Aaron M. Renn says
John, I actually have a post from a guest writer tomorrow on modernism and the Catholic Church that will talk a bit about this. My understanding is that in recent times there’s been more of a shift back to traditional Catholic architecture, albeit not easy to discern as there aren’t a huge number of Catholic churches being built this day vs. Protestant ones.
John M (Indy) says
Thanks. I’ll be interested to read that piece.
Chris Barnett says
John, it’s not a parish church, but one of my favorite modern suburban churches is the Norbertines’ Daylesford Abbey in Paoli PA. (Google it and look at the photo gallery on their website.)
It is rare because it’s a 1966 Brutalist structure that is beautiful inside and out. Its solid construction gives it wonderful acoustics. Because it’s the seat of an order, it has a little more of a sense of permanence.
Brian M says
There are of course Catholic (and Anglican) churches that have distinctly modern architectural languages that still at least attampt to instill this sense of awe…and even tradition.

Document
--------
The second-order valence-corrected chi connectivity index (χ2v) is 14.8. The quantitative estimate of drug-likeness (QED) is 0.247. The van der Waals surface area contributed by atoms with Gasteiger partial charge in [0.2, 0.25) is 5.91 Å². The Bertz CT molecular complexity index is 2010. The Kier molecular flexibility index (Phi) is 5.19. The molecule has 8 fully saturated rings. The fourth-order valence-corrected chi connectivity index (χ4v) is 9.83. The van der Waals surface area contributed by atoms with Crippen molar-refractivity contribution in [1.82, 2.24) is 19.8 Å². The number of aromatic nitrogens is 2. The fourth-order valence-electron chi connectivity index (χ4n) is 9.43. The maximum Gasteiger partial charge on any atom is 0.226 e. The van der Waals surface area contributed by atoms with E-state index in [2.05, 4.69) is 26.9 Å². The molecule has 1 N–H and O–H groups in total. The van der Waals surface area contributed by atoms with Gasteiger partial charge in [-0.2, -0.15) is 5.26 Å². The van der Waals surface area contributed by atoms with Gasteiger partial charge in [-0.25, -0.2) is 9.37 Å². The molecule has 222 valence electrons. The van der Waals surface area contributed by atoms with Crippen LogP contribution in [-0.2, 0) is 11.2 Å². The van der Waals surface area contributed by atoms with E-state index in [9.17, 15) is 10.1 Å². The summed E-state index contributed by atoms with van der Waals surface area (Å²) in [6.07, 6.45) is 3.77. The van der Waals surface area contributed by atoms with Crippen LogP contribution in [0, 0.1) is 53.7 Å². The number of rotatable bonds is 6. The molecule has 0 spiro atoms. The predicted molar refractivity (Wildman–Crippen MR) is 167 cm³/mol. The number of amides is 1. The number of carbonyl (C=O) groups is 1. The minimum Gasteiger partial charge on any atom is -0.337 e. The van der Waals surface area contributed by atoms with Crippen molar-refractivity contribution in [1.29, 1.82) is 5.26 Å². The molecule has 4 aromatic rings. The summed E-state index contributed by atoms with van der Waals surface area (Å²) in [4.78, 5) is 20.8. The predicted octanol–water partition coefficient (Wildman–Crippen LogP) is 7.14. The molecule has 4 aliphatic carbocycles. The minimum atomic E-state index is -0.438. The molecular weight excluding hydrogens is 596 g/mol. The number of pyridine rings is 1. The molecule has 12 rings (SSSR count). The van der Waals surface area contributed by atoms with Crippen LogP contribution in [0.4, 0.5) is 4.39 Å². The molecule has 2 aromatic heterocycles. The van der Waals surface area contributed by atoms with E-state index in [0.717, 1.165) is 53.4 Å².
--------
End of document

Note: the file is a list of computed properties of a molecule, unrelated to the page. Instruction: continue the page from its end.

John M (Indy) says
Chris, I agree that the Daylesford Abbey works. It’s significant that it was built in 1966, just a year after the Second Vatican Council concluded. While the materials and the spare nature of the sanctuary are of their time, the shape of the building is fairly traditional. Compare and contrast that building to the “auditorium-style,” for lack of a better term, Catholic churches that sprung up in the 1970s, which were influenced both by the design trends of the time and by the effort of Vatican II to make the Church more accessible to the laity. I’m hardly a “conservative” or “traditionalist” Catholic. I generally think Vatican II did more good than harm. But I can’t think of anyone, from the hardcore Latin Mass devotees to the going-through-the-motions cultural Catholics, who doesn’t prefer pre-Vatican II church architecture.
Chris Barnett says
As one might imagine, a couple of the small churches of Columbus Indiana are inspiring Protestant places: Harry Weese’s First Baptist and Eero Saarinen’s North Christian. Like Daylesford, they are in relatively traditional church form and definitely “of” the mid 1960s in their spare nature.
They are not suburban, except that they were both built at the edge of town in their day.
Aaron M. Renn says
First Baptist is a fairly traditional building, but North Christian Church is a hexagon.
Anyone interested in this topic should read “Ugly as Sin” by Michael Rose.